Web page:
In fig. 8.5 client 1 receives a lease with marker 33, after which it is suspended for a long time, and the lease expires. Client 2 receives a lease with a marker 34 (the number increases monotonously), and then sends a write request to the storage service, including this token in the request. Later, client 1 resumes operation and sends the write operation with marker 33 to the storage service. However, the storage service remembers that it has already processed the write operation with a large marker number (34) and rejects this request.

    When using ZooKeeper locks as a guard token, you can use the transaction identifier zxid or the version of the cversion node. Since ZooKeeper guarantees their monotonous increase, they possess the necessary properties for this.


    Please note: this mechanism requires that the resource itself takes an active part in the verification of tokens, rejecting all write operations with tokens older than those already processed - checking the blocking status on the clients themselves is not enough. You can bypass the limitation for resources that do not explicitly support boundary markers (for example, in the case of a file storage service, a boundary marker is included in the file name). However, some verification is still needed to avoid processing requests without blocking protection.

    Checking the tokens on the server side may seem like a flaw, but it is probably not so bad: for a service it would be unreasonable to assume that all its clients always “behave well”, since clients are often launched by people with different priorities such as from service owners. Therefore, it would be a good idea for any service to protect itself from unintended improper actions on the part of customers.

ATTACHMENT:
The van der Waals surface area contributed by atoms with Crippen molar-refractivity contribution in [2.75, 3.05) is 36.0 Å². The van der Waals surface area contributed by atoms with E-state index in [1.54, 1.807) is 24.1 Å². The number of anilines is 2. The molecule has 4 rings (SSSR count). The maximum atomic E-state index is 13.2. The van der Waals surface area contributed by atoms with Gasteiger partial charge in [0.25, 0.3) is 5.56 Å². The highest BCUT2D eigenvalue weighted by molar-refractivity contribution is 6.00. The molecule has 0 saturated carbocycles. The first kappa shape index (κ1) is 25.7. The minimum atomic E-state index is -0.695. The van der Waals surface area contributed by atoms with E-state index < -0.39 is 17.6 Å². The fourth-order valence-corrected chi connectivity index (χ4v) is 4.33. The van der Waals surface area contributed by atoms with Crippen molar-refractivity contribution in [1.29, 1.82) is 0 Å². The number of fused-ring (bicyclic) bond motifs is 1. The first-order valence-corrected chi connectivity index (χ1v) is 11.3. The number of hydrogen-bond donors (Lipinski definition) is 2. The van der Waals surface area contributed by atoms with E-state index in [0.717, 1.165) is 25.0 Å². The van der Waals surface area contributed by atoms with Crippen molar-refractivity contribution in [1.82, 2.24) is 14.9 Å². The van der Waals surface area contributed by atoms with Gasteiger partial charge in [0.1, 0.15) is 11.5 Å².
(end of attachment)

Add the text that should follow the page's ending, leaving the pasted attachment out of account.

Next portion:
Byzantine glitches

    Fencing markers are able to detect and block a node that inadvertently performs erroneous actions (for example, because it has not yet detected the expiration of its lease agreement). However, a site intentionally wanting to undermine system guarantees can easily do this by sending a message with a fake marker.

    In this book, we assume that the nodes are unreliable but “decent”: they may run slowly or not respond at all (due to a failure), their state may be outdated (due to a pause in garbage collection or network delays), but if the node at all answers, then he “tells the truth” (complies with the rules of the protocol in the framework of the information available to him).

    The problems of distributed systems are significantly exacerbated if there is a risk that the nodes can “lie” (send arbitrary failed or damaged responses) - for example, if the node can announce the receipt of a certain message when it really was not. This behavior is called the Byzantine fault, and the task of reaching consensus in such an untrustworthy environment is known as the Byzantine generals problem.

    The system is protected from Byzantine failures if it continues to work correctly even in the event of a malfunction of some nodes and their failure to comply with the protocol or when intruders interfere with the network. This may be important in the following circumstances.

    • In the aerospace industry, data in computer memory or CPU registers can be corrupted due to radiation, which leads to sending unpredictable responses to other nodes. Since a system failure can lead to catastrophic consequences (for example, a plane crash and the death of everyone on board or a rocket colliding with the International Space Station), flight control systems must be protected from Byzantine glitches.
    • Some participants in a system with many participating organizations may try to cheat or trick others. In such circumstances, the site should not blindly trust messages from other sites, as they can be sent with malicious intent. For example, peer-to-peer networks, such as Bitcoin and other blockchains, can be seen as a way for parties not trusting each other to agree whether a transaction has occurred without relying on any central authority.

    However, in such systems that we discuss in this book, you can usually safely assume that there are no Byzantine failures. In your data center, all nodes are controlled by your organization (so they are, we hope, trusted), and the radiation levels are low enough so that memory corruption does not present a serious problem. Protocols for creating Byzantine-protected systems failures are quite complex, and such embedded systems require hardware support. In most server information systems, Byzantine-fault-protected solutions are too expensive to make sense.